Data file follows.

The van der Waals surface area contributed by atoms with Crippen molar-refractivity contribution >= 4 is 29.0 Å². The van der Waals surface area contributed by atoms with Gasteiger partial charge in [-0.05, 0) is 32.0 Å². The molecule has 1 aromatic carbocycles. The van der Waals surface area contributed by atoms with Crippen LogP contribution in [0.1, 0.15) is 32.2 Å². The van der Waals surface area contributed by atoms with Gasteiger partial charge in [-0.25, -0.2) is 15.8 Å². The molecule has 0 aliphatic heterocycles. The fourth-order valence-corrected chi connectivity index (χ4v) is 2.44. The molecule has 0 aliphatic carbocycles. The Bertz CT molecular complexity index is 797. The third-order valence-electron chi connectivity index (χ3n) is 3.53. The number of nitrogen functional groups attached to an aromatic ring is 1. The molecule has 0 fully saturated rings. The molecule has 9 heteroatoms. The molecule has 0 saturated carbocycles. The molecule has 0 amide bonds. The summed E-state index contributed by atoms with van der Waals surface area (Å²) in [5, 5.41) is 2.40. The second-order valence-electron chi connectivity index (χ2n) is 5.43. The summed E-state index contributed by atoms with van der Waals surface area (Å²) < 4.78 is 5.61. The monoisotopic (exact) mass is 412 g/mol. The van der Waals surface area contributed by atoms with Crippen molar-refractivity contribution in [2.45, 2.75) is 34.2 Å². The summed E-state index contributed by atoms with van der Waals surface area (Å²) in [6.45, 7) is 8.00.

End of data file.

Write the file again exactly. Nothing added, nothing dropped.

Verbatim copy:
The van der Waals surface area contributed by atoms with Crippen molar-refractivity contribution >= 4 is 29.0 Å². The van der Waals surface area contributed by atoms with Gasteiger partial charge in [-0.05, 0) is 32.0 Å². The molecule has 1 aromatic carbocycles. The van der Waals surface area contributed by atoms with Crippen LogP contribution in [0.1, 0.15) is 32.2 Å². The van der Waals surface area contributed by atoms with Gasteiger partial charge in [-0.25, -0.2) is 15.8 Å². The molecule has 0 aliphatic heterocycles. The fourth-order valence-corrected chi connectivity index (χ4v) is 2.44. The molecule has 0 aliphatic carbocycles. The Bertz CT molecular complexity index is 797. The third-order valence-electron chi connectivity index (χ3n) is 3.53. The number of nitrogen functional groups attached to an aromatic ring is 1. The molecule has 0 fully saturated rings. The molecule has 9 heteroatoms. The molecule has 0 saturated carbocycles. The molecule has 0 amide bonds. The summed E-state index contributed by atoms with van der Waals surface area (Å²) in [5, 5.41) is 2.40. The second-order valence-electron chi connectivity index (χ2n) is 5.43. The summed E-state index contributed by atoms with van der Waals surface area (Å²) < 4.78 is 5.61. The monoisotopic (exact) mass is 412 g/mol. The van der Waals surface area contributed by atoms with Crippen molar-refractivity contribution in [2.45, 2.75) is 34.2 Å². The summed E-state index contributed by atoms with van der Waals surface area (Å²) in [6.45, 7) is 8.00.